So here we are at Marvel, writing a comic book about The Thing, a man that is covered in orange rocks that is part of a group of superheroes that started in 1960′s. It was the first Marvel superhero team, The Fantastic 4. Then, you have a character named Groot that didn’t really reach the level of pop culture recognition until 2014 when Guardians of the Galaxy came out. Here you have two cultural icons, from different generations that represent different things to different people, pero ninguno de los dos son Boricuas. When we had the opportunity to write the story for Marvel, we gave them a pitch for a different story. Darryl immediately said: ‘I want to put Grimm and Groot together,’ and he even said it like they were a rap crew. Immediately yo vi that Darryl was going to be The Thing, who is a character that still talks like he’s a definitive Newyorker. The slang is translated as if he literally still lives on the Lower East Side of NYC. So then I said if we are going to tell a story of The Thing, then we’ll need to bring him to the Lower East Side; and I know about the Lower East Side! My family came from Puerto Rico in the 1950′s, we settled in El Barrio and we also settled on the Lower East Side. So, that neighborhood spoke diversity in a such beautifully unique New York way and I was like: esto se tiene que ver en este cuento, eso se tiene que ver en las páginas, en los dibujos, en los personajes.

Para mi was like: How do I write this story, so that it still feels like it’s been written by me and not just anybody else. I’m like well, if it is going to be written by me, every panel on that page has to be carefully and thoughtfully developed. I took a lot of time to develop what the rest of the story was going to look like. Darryl came up with the idea of pairing Grimm and Groot grouped together and having them on a trip where for the whole trip, se están quejando el uno al otro, peleando, not getting along! And I said: How about they just land in NYC? I wanted so badly to show the projects, I wanted so bad to show public housing. Yes, I wanted to show how public housing units look like! Let me show the building from the outside, they land on the East River, they walk through the projects, everybody’s taking pictures of [Groot]. One of the most important things for me was: How do I write about Groot, so that Groot speaks to me? Groot is an alien tree from Planet X according to the Marvel universe. He’s also the last remaining survivor of his planet; he carries within himself the life essence of his entire race. Now, when I thought about that, I thought a lot about my background.

One of my other madrinas is Dr. Marta Moreno Vega. Marta is an Afro-Boricua herself and she’s also a practicing Yoruba priestess and a professor at NYU. She told me about the Ceiba tree. Yo pienso que para mí hay muchos puntos de mi vida que se conectan de manera muy rara é increíble; she tells me the story about the Ceiba tree. When I was a child, thirteen, fourteen-years-old, I used to live in Puerto Rico, in Ceiba Puerto Rico, so she tells me the story about these trees, these gigantic trees that kind of live above the ground and she also said that these trees are incredibly popular outside of Puerto Rico.

I’d never realized that this fictional character named Groot, although he came from another planet, looked to me like a Ceiba. I thought to myself, this is a cool way to make that connection. This goes back to what I said when we started the conversation José; most of these stories of popular culture in the United States do not speak to us as people of color, as Latinos, as Puerto Ricans. Whenever we do see something about us, carajo, we get super excited! When Gina Rodríguez takes on the role of Jane the Virgin, we eat it up, and thank goodness these type of shows are well produced programs, but there are not many like that, there’s so few. So we find ourselves loving everything that everyone else loves and when we are finally addressed, we can see ourselves, hear ourselves, read about ourselves; and nothing speaks better to us than that!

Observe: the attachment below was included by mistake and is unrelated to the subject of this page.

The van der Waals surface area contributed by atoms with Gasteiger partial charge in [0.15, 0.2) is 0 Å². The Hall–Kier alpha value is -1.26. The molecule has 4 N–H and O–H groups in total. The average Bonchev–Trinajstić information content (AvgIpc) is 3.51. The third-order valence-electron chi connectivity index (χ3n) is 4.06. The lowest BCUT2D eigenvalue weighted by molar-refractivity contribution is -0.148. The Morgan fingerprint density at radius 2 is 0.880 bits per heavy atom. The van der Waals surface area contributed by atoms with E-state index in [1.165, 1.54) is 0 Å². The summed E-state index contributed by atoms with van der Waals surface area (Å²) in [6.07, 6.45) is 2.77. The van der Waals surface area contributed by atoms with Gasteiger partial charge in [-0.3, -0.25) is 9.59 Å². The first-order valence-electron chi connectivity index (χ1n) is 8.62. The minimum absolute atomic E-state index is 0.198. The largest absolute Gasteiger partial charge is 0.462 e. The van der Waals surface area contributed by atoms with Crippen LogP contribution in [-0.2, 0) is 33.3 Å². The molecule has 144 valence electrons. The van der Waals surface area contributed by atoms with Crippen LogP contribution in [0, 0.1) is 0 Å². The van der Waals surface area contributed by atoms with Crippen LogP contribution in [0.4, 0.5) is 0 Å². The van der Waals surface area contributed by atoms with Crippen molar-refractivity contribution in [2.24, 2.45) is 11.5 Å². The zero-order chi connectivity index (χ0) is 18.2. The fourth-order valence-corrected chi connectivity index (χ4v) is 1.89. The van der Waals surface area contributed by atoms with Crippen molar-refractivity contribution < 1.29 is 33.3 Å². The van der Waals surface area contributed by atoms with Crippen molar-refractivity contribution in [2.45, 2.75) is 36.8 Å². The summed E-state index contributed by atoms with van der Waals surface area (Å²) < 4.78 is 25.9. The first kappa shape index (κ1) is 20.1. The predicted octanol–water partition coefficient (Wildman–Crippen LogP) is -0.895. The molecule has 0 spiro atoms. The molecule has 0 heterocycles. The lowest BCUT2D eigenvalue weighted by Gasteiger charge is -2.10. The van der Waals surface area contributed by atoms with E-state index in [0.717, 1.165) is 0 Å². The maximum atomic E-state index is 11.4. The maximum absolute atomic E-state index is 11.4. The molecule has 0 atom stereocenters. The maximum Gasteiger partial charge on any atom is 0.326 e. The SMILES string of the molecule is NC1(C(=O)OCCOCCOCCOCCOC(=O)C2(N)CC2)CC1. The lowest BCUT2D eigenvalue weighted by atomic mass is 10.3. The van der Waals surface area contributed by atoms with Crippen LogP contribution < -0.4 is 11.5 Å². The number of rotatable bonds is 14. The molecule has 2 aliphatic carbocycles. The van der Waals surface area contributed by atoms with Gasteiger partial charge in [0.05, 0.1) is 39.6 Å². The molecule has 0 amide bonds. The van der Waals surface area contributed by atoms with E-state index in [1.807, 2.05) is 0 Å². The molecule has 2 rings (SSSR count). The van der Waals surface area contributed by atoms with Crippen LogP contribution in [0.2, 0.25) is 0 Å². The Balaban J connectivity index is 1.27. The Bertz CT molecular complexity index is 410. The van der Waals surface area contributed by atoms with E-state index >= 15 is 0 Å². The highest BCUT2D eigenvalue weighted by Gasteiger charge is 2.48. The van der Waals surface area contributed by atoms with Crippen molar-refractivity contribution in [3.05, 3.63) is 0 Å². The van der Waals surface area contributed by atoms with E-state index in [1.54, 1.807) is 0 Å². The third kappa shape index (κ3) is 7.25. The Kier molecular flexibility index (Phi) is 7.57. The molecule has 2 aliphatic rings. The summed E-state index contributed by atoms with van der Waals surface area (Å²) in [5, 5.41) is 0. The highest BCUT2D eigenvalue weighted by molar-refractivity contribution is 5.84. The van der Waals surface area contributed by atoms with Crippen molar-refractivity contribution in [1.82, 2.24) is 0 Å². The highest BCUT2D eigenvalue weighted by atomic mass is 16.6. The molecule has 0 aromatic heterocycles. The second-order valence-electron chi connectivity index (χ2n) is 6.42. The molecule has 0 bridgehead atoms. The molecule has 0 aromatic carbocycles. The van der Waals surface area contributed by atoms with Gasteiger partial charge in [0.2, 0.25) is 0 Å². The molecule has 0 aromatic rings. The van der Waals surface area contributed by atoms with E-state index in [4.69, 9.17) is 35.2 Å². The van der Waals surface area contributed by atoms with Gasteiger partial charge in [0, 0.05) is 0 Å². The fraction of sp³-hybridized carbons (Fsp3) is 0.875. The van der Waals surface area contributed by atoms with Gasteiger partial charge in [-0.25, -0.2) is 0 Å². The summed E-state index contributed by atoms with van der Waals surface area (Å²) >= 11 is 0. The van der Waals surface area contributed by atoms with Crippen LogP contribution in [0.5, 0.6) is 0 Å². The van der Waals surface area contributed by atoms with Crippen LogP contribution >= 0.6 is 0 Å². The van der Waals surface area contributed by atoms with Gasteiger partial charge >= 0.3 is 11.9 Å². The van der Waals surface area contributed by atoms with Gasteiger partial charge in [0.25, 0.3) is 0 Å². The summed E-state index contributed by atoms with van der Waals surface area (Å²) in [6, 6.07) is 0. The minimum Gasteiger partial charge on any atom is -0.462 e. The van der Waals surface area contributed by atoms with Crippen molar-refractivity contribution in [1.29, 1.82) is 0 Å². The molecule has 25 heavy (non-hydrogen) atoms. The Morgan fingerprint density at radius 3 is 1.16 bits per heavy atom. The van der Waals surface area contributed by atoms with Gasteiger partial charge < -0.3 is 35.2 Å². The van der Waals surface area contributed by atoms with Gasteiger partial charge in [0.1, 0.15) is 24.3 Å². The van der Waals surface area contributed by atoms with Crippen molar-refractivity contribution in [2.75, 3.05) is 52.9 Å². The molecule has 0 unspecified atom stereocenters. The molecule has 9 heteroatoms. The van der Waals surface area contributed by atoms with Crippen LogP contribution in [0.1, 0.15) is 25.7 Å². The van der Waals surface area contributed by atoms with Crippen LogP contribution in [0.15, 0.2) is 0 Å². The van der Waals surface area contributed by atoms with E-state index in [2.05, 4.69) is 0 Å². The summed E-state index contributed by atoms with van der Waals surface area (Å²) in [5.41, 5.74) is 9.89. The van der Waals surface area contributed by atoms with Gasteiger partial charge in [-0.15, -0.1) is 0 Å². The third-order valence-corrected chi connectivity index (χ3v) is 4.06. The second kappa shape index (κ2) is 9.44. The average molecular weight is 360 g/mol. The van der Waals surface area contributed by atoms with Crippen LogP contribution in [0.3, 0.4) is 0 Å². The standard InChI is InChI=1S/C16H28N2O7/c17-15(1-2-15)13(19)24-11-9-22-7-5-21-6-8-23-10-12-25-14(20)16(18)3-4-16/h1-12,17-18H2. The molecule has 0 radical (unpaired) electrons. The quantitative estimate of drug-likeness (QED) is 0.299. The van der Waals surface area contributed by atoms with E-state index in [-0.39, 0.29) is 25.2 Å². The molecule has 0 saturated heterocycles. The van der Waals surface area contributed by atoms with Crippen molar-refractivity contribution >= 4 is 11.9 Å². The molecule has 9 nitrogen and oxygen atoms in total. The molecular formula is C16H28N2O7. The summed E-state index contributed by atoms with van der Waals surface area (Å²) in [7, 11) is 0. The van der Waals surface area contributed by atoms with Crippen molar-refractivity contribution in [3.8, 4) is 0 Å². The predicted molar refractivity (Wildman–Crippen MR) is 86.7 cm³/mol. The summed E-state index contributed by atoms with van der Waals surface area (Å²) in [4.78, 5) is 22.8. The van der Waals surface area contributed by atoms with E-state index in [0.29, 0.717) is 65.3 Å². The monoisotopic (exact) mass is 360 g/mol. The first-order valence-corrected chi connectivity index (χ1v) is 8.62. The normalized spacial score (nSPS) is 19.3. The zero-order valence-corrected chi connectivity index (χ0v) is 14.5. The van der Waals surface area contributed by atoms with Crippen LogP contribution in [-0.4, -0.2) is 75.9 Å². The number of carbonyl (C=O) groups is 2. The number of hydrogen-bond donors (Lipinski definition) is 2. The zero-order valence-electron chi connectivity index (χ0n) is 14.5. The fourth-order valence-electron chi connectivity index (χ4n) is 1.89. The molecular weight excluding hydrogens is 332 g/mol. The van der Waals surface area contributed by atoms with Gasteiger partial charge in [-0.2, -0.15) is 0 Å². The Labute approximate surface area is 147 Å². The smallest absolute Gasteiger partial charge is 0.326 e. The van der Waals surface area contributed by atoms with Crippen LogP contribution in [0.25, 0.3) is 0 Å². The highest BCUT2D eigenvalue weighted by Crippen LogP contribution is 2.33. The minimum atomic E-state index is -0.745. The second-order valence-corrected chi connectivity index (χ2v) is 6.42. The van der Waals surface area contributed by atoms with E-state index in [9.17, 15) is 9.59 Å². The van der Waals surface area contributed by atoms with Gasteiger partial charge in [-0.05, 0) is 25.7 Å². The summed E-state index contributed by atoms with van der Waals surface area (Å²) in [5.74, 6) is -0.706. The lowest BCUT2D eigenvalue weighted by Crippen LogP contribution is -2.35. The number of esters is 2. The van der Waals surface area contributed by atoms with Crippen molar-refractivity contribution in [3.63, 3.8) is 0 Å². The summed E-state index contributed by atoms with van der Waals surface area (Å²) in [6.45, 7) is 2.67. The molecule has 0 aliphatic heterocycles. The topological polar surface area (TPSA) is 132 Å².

So when it comes on how you start telling a story, you have to start at the foundation, that consciously speak to us as Puerto Ricans, as human beings. In my story, I want to resonate to my community in NYC and I want it to speak to my experience as a Puerto Rican.

Groot

JR: Do you consider yourself a “ghetto nerd”?

EM: I’ve never even heard of that term! We grew up, and I say we meaning my friends, friends like Junot. We grew up in NYC and we were just nerds, period, you know. But we tried our best to hide our nerdiness by putting on the fly sneakers, the nicest clothing, pero se veía en como hablábamos, en las cosas que nos interesaban por ejemplo. We were nerds, I’ve never called myself a ghetto nerd, I don’t have a problem with that term, but as Puerto Ricans we are already categorized in that way. I don’t think I need to re-categorize myself further. I just say I’m a Puerto Rican nerd, you know.

JR: Who do you consider a hero in Puerto Rican history?

EM: I can’t say just one. Iris Morales, Marta Morena Vega, Lolita Lebrón, Don Pedro Albizu Campos, Eugenio María de Hostos, Julia De Burgos, Alex Schomburg, Arturo Schomburg. Those are just some of my Puerto Rican heroes.

JR: Have you been able or are interested to address topics like sexism, heterosexism, misogyny in your work?

EM: Yes! Actually in the DMC graphic novel we addressed the topic of domestic abuse. When it comes directly to misogyny, what I try to do is to develop characters based on their appearances, being very, very aware on how are they going to be received by the general public. For example, I created Abuela Estela for this first comic with Marvel and I was very conscious that I wanted to introduce a Puerto Rican character. I didn’t want her to be a superhero, I wanted her to be older, and I wanted her to be an Afro-Boricua. I intentionally picked someone older, because the power of abuelas overwhelmingly in our culture, is one where they are caretakers of our heritage, our culture, and our family.

JR: Edgardo Miranda-Rodríguez, hero or villain?

EM: I’m just a father and a husband! I’m just a dude writing stories and taking care of my family.

JR: Oscar López, hero or villain?

EM: Hero!

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José A. Rodríguez, BA Ed, MPA is a Puerto Rican born and raised Bilingual-Bicultural/ ESL teacher for the Randolph Township Schools district who resides in Dover, New Jersey (Morris County). He’s been teaching for 11 years in Puerto Rico, West Palm Beach, FL, New Brunswick, and Paterson, NJ at urban schools attending multicultural communities.